In my lifetime, I hope to see testing phased out. It would be even more wonderful if standardized testing would disappear by the time I enter the field as a teacher, but I know that's not going to happen. I abhor testing, and I know students do, too. Testing just forces students to memorize some facts and regurgitate it back on a test. Then they wipe their memories clean to store other facts to their short-term memory and repeat the process. Students don't learn and retain information very well when they have to worry about constant testing. Instead of spitting out tests all the time, we should encourage students to exercise their knowledge in other ways. Doing projects on subjects that interest them is a great way to do so. We should encourage students to make YouTube videos and PowerPoints or keep a blog like we're doing in EDM310. These things are much more interactive and much more fun than filling in bubbles on an answer sheet.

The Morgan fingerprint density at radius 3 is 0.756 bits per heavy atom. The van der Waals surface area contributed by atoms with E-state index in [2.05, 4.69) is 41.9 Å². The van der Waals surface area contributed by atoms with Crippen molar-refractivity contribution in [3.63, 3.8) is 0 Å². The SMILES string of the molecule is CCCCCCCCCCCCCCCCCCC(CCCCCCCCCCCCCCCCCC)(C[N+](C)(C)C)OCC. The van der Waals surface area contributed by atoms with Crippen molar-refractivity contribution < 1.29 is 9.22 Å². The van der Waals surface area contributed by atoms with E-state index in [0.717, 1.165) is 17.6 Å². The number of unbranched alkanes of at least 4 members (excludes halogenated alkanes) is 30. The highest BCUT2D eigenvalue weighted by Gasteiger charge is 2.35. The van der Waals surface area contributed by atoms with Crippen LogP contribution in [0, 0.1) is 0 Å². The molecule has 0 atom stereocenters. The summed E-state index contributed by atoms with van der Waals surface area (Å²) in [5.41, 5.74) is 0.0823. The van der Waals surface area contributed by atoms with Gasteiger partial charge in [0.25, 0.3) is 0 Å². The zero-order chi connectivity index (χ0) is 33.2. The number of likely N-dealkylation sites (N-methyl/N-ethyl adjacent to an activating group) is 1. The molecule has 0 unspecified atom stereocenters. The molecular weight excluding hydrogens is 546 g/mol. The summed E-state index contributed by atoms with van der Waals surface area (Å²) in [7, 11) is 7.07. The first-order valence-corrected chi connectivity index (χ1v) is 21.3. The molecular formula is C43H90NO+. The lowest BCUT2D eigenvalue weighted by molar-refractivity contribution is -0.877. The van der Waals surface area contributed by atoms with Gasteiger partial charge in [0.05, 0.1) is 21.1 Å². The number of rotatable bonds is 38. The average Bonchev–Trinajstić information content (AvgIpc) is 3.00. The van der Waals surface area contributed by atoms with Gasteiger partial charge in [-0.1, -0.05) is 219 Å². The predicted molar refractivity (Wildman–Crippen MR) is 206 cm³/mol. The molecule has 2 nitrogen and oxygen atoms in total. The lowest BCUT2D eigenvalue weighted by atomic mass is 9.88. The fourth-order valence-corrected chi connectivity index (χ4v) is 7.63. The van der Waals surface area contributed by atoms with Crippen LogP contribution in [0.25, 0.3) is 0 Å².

Four Ways to Use Pinterest in Education, I realized just how useful Pinterest can be in the classroom. If I'm browsing Pinterest and I see someone else has posted an idea for a lesson plan pertaining to mathematics, I can re-pin it to one of my boards so I can go back and look at it at a later date. I can also use Pinterest to share any ideas I find with other teachers at my school, and this will create a wonderful web where we can exchange new and creative ideas with each other! Also, I can create a board on Pinterest for my students to pin fun math-related images they find, such as math jokes or even ideas for math games to play in the classroom.